Tuesday, September 22, 2009

Fall is in the air!

Yes, folks, the leaves are starting to turn. As I write this, colours are at about 10% around here (in the Minden/Haliburton area) but I just read that Algonquin Park is around 40-49%, the dominant colour is Yellow/Orange and they're even reporting some leaf falls already. Check out the Ontario Parks Fall Colours Report for more information.

Last week I commented on a Bridge technique if you have multiple monitors. I took a picture of the monitors so you could see what I meant. The large monitor on the left is a synchronized window with everything minimized except the preview frame. So I can navigate on the laptop screen and see the detailed images on the other monitor with no sweat. Here's the picture:

Now some notes about missed shots... I can't show you the pictures, I missed them!

Open your Eyes
I stopped enroute up North the other day, for some pictures of a causeway running along the water's edge. I've often meant to stop there but never did before. Too bad, because I've seen boats navigating the waterway and the juxtaposition of a boat and a car would be interesting.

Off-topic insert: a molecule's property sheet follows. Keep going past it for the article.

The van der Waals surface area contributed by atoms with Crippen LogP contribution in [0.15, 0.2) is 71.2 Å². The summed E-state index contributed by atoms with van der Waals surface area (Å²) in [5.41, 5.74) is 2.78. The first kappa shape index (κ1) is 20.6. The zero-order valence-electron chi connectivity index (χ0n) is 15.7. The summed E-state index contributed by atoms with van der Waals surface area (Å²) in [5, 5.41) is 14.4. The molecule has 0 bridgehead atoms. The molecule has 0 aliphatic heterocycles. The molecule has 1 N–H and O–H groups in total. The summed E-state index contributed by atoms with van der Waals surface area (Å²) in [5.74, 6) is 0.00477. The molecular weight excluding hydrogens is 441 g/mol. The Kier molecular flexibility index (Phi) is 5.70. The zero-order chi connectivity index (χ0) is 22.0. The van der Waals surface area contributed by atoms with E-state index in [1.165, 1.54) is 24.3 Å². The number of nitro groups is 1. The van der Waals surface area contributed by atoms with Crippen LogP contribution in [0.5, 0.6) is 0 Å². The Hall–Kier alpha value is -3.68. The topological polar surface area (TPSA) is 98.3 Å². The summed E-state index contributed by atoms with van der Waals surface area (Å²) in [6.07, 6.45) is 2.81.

Anyway, I took some pictures from different vantage points, and shot a couple of pictures from the roadway, including this not-very-interesting shot of some flowers.

Now take a closer look at the top of the hydro pole in the photo. Yes, a large hawk or eagle's nest. I flat out didn't see it. And I was standing about 30' away from it a few minutes later, and never looked up. Open your eyes! (Fortunately, I know exactly where this is. I'll be baaaaak...)

Don't leave home without it!